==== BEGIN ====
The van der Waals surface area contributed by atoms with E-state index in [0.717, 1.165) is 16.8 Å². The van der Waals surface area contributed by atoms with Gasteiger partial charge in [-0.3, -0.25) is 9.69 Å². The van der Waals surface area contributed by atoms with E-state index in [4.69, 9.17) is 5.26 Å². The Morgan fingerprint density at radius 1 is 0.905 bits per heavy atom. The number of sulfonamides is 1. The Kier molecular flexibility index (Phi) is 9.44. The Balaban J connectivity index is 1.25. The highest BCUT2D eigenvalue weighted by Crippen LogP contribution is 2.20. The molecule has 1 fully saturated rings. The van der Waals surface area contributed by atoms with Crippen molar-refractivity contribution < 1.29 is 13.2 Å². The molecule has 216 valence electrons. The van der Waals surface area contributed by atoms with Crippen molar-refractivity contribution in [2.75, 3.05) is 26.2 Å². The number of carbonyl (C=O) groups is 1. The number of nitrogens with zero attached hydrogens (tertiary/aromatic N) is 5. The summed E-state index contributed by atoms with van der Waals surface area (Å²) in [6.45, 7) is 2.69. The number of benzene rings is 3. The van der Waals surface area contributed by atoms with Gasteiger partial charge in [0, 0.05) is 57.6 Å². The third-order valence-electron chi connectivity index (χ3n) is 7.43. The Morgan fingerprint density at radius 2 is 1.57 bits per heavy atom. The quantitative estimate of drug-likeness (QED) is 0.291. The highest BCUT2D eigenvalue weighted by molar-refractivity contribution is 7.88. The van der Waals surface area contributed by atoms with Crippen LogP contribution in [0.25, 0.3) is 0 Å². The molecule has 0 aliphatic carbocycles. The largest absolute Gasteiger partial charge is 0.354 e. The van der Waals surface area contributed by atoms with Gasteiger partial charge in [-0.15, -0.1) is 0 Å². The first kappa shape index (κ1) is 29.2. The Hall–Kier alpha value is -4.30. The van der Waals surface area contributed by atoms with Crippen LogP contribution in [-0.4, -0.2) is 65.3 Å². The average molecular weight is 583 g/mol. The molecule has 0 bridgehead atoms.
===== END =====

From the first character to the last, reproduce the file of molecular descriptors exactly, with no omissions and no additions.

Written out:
The van der Waals surface area contributed by atoms with E-state index in [0.717, 1.165) is 16.8 Å². The van der Waals surface area contributed by atoms with Gasteiger partial charge in [-0.3, -0.25) is 9.69 Å². The van der Waals surface area contributed by atoms with E-state index in [4.69, 9.17) is 5.26 Å². The Morgan fingerprint density at radius 1 is 0.905 bits per heavy atom. The number of sulfonamides is 1. The Kier molecular flexibility index (Phi) is 9.44. The Balaban J connectivity index is 1.25. The highest BCUT2D eigenvalue weighted by Crippen LogP contribution is 2.20. The molecule has 1 fully saturated rings. The van der Waals surface area contributed by atoms with Crippen molar-refractivity contribution < 1.29 is 13.2 Å². The molecule has 216 valence electrons. The van der Waals surface area contributed by atoms with Crippen molar-refractivity contribution in [2.75, 3.05) is 26.2 Å². The number of carbonyl (C=O) groups is 1. The number of nitrogens with zero attached hydrogens (tertiary/aromatic N) is 5. The summed E-state index contributed by atoms with van der Waals surface area (Å²) in [6.45, 7) is 2.69. The number of benzene rings is 3. The van der Waals surface area contributed by atoms with Gasteiger partial charge in [0, 0.05) is 57.6 Å². The third-order valence-electron chi connectivity index (χ3n) is 7.43. The Morgan fingerprint density at radius 2 is 1.57 bits per heavy atom. The quantitative estimate of drug-likeness (QED) is 0.291. The highest BCUT2D eigenvalue weighted by molar-refractivity contribution is 7.88. The van der Waals surface area contributed by atoms with Crippen LogP contribution in [0.25, 0.3) is 0 Å². The molecule has 0 aliphatic carbocycles. The largest absolute Gasteiger partial charge is 0.354 e. The van der Waals surface area contributed by atoms with Gasteiger partial charge in [-0.15, -0.1) is 0 Å². The first kappa shape index (κ1) is 29.2. The Hall–Kier alpha value is -4.30. The van der Waals surface area contributed by atoms with Crippen LogP contribution in [-0.4, -0.2) is 65.3 Å². The average molecular weight is 583 g/mol. The molecule has 0 bridgehead atoms.